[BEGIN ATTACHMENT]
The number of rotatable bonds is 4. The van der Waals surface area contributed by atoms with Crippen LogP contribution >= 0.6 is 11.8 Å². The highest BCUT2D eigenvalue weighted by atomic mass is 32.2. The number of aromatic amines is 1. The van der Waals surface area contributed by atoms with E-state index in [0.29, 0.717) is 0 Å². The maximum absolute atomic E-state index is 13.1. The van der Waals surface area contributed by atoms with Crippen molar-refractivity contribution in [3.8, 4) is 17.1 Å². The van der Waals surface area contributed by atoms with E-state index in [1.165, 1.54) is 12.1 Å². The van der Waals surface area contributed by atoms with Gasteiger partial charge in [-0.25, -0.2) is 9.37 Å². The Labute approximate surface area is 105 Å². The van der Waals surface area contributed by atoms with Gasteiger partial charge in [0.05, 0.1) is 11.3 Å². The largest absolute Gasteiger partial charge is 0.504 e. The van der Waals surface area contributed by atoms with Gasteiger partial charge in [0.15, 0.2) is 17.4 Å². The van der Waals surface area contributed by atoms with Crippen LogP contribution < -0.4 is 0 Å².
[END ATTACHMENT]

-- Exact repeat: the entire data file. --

The number of rotatable bonds is 4. The van der Waals surface area contributed by atoms with Crippen LogP contribution >= 0.6 is 11.8 Å². The highest BCUT2D eigenvalue weighted by atomic mass is 32.2. The number of aromatic amines is 1. The van der Waals surface area contributed by atoms with E-state index in [0.29, 0.717) is 0 Å². The maximum absolute atomic E-state index is 13.1. The van der Waals surface area contributed by atoms with Crippen molar-refractivity contribution in [3.8, 4) is 17.1 Å². The van der Waals surface area contributed by atoms with E-state index in [1.165, 1.54) is 12.1 Å². The van der Waals surface area contributed by atoms with Gasteiger partial charge in [-0.25, -0.2) is 9.37 Å². The Labute approximate surface area is 105 Å². The van der Waals surface area contributed by atoms with Gasteiger partial charge in [0.05, 0.1) is 11.3 Å². The largest absolute Gasteiger partial charge is 0.504 e. The van der Waals surface area contributed by atoms with Gasteiger partial charge in [0.15, 0.2) is 17.4 Å². The van der Waals surface area contributed by atoms with Crippen LogP contribution < -0.4 is 0 Å².